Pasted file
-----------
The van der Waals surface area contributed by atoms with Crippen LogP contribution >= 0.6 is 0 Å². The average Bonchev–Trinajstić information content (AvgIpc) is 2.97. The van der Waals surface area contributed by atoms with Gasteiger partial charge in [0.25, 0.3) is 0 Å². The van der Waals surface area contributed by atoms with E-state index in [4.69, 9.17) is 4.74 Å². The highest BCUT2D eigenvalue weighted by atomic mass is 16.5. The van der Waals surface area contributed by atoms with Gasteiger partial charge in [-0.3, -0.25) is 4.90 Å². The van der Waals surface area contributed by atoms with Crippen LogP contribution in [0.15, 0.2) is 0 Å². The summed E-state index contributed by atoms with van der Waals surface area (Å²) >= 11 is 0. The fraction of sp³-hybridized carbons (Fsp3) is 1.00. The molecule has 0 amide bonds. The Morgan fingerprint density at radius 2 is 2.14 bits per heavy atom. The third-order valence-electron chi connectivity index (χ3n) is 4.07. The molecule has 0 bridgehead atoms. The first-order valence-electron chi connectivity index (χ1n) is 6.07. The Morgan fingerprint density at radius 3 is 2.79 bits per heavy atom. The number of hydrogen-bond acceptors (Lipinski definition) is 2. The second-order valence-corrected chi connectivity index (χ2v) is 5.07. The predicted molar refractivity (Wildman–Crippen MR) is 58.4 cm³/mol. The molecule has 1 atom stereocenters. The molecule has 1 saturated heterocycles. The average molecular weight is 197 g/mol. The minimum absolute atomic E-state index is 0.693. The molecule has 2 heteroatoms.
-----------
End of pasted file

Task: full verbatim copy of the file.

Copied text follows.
The van der Waals surface area contributed by atoms with Crippen LogP contribution >= 0.6 is 0 Å². The average Bonchev–Trinajstić information content (AvgIpc) is 2.97. The van der Waals surface area contributed by atoms with Gasteiger partial charge in [0.25, 0.3) is 0 Å². The van der Waals surface area contributed by atoms with E-state index in [4.69, 9.17) is 4.74 Å². The highest BCUT2D eigenvalue weighted by atomic mass is 16.5. The van der Waals surface area contributed by atoms with Gasteiger partial charge in [-0.3, -0.25) is 4.90 Å². The van der Waals surface area contributed by atoms with Crippen LogP contribution in [0.15, 0.2) is 0 Å². The summed E-state index contributed by atoms with van der Waals surface area (Å²) >= 11 is 0. The fraction of sp³-hybridized carbons (Fsp3) is 1.00. The molecule has 0 amide bonds. The Morgan fingerprint density at radius 2 is 2.14 bits per heavy atom. The third-order valence-electron chi connectivity index (χ3n) is 4.07. The molecule has 0 bridgehead atoms. The first-order valence-electron chi connectivity index (χ1n) is 6.07. The Morgan fingerprint density at radius 3 is 2.79 bits per heavy atom. The number of hydrogen-bond acceptors (Lipinski definition) is 2. The second-order valence-corrected chi connectivity index (χ2v) is 5.07. The predicted molar refractivity (Wildman–Crippen MR) is 58.4 cm³/mol. The molecule has 1 atom stereocenters. The molecule has 1 saturated heterocycles. The average molecular weight is 197 g/mol. The minimum absolute atomic E-state index is 0.693. The molecule has 2 heteroatoms.